In many ways Amazon Prime has become my go-to streaming service. Of course Netflix has some outstanding original content (which I enjoy) however Amazon Prime has continued to regularly improve its service since it’s launch just a few short years ago.
Amazon Prime is the ultimate product bundling deal imaginable because it combines several service including physical free shipping & digital subscriptions for music, videos, and more. This week Amazon took an aggressive step to better compete with standalone subscription services (like Netflix & Hulu) by offering a new variety of Prime offerings by the month.
I have happily subscribed to Amazon prime for years. With this subscription, you can get most Amazon.com purchases delivered to your home in two days for free plus an astonishing array of digital services, which include:
Amazon Video. Unlimited access to movies and TV shows in SD, HD, Ultra HD & HDR (where possible).
Amazon Prime Music. Unlimited streaming from Amazon’s music service, which includes ad-free and personalized radio stations. This is replace Apple Music & iTunes for me.
Free Kindle books. As a Prime subscriber, you get access to over 1 million Kindle e-books for free, plus the Kindle Lending Library, which lets you borrow one free e-book per month.
But the problem with Prime is that it is only available in a one-year subscription, whereas competing standalone services are all available month-to-month. To close this gap, and convince potential customers that the wide swath of Prime perks is worth consideration, Amazon is now offering two monthly Prime subscriptions. They are:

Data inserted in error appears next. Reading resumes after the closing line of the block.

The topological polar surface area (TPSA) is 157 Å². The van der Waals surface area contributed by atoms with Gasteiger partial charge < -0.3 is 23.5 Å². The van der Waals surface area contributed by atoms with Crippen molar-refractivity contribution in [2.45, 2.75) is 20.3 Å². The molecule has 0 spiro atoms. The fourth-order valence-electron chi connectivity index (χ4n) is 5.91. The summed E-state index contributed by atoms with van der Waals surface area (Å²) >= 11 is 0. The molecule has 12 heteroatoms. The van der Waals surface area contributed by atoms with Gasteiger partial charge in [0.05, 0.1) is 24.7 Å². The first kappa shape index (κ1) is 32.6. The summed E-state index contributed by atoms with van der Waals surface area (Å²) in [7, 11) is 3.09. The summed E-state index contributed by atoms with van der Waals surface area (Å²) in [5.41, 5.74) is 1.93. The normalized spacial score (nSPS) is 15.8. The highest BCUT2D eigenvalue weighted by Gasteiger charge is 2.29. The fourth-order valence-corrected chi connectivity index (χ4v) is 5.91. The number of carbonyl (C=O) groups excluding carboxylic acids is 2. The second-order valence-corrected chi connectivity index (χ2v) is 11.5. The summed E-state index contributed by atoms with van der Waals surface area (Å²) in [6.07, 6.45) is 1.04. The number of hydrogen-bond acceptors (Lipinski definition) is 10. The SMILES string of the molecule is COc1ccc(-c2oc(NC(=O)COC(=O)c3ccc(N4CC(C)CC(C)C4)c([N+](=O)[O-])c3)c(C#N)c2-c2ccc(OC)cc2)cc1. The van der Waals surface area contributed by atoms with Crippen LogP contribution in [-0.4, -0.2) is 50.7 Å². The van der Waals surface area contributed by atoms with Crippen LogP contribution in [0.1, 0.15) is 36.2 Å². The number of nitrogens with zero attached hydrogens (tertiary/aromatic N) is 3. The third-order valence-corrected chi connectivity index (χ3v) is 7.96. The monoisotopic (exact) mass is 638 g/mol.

Amazon Prime (Monthly). This is the annual plan, but month-to-month. That is, you get all of the perks of the yearly Amazon Prime membership, but pay $10.99 per month instead of $99 per year. (So it’s cheaper to get the annual subscription if you can afford it and know you’ll use it all year long.)
Amazon Prime Video. Finally available as a standalone subscription service that can take on Netflix and Hulu, Amazon Prime Video costs $8.99 per month, undercutting those services when you compare functionality. Netflix costs $7.99 to $11.99 per month (where only the most expensive versions offers HD and or Ultra HD) and Hulu is $7.99 (with limited commercials) to $11.99 per month (no commercials).
If you go with the yearly Amazon Prime subscription, and then take advantage of the shipping perk, that is still the best choice. But this move with a monthly subscription service signals that Amazon is serious about keeping its digital media services both competitive and desirable.